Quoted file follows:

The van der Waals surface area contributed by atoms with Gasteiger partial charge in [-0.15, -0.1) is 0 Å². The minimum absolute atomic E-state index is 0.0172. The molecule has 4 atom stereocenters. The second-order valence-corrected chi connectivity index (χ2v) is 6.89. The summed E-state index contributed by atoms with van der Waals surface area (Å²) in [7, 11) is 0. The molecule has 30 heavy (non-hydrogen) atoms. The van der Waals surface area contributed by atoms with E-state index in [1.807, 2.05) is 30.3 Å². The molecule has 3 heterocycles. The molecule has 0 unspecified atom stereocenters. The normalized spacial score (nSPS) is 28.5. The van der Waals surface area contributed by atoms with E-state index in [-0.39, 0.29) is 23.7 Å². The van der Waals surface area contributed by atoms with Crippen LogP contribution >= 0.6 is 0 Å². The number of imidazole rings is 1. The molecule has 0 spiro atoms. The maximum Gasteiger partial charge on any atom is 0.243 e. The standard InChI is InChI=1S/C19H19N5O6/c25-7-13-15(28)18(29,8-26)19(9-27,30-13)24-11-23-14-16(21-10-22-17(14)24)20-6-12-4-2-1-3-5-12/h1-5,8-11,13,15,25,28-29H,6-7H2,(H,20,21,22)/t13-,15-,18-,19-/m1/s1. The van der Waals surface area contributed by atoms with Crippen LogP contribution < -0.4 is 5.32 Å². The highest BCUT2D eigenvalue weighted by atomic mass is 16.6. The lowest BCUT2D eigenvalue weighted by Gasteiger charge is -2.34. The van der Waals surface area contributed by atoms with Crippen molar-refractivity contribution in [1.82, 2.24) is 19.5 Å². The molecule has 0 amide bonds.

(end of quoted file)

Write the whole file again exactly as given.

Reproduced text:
The van der Waals surface area contributed by atoms with Gasteiger partial charge in [-0.15, -0.1) is 0 Å². The minimum absolute atomic E-state index is 0.0172. The molecule has 4 atom stereocenters. The second-order valence-corrected chi connectivity index (χ2v) is 6.89. The summed E-state index contributed by atoms with van der Waals surface area (Å²) in [7, 11) is 0. The molecule has 30 heavy (non-hydrogen) atoms. The van der Waals surface area contributed by atoms with E-state index in [1.807, 2.05) is 30.3 Å². The molecule has 3 heterocycles. The molecule has 0 unspecified atom stereocenters. The normalized spacial score (nSPS) is 28.5. The van der Waals surface area contributed by atoms with E-state index in [-0.39, 0.29) is 23.7 Å². The van der Waals surface area contributed by atoms with Crippen LogP contribution >= 0.6 is 0 Å². The number of imidazole rings is 1. The molecule has 0 spiro atoms. The maximum Gasteiger partial charge on any atom is 0.243 e. The standard InChI is InChI=1S/C19H19N5O6/c25-7-13-15(28)18(29,8-26)19(9-27,30-13)24-11-23-14-16(21-10-22-17(14)24)20-6-12-4-2-1-3-5-12/h1-5,8-11,13,15,25,28-29H,6-7H2,(H,20,21,22)/t13-,15-,18-,19-/m1/s1. The van der Waals surface area contributed by atoms with Crippen LogP contribution < -0.4 is 5.32 Å². The highest BCUT2D eigenvalue weighted by atomic mass is 16.6. The lowest BCUT2D eigenvalue weighted by Gasteiger charge is -2.34. The van der Waals surface area contributed by atoms with Crippen molar-refractivity contribution in [1.82, 2.24) is 19.5 Å². The molecule has 0 amide bonds.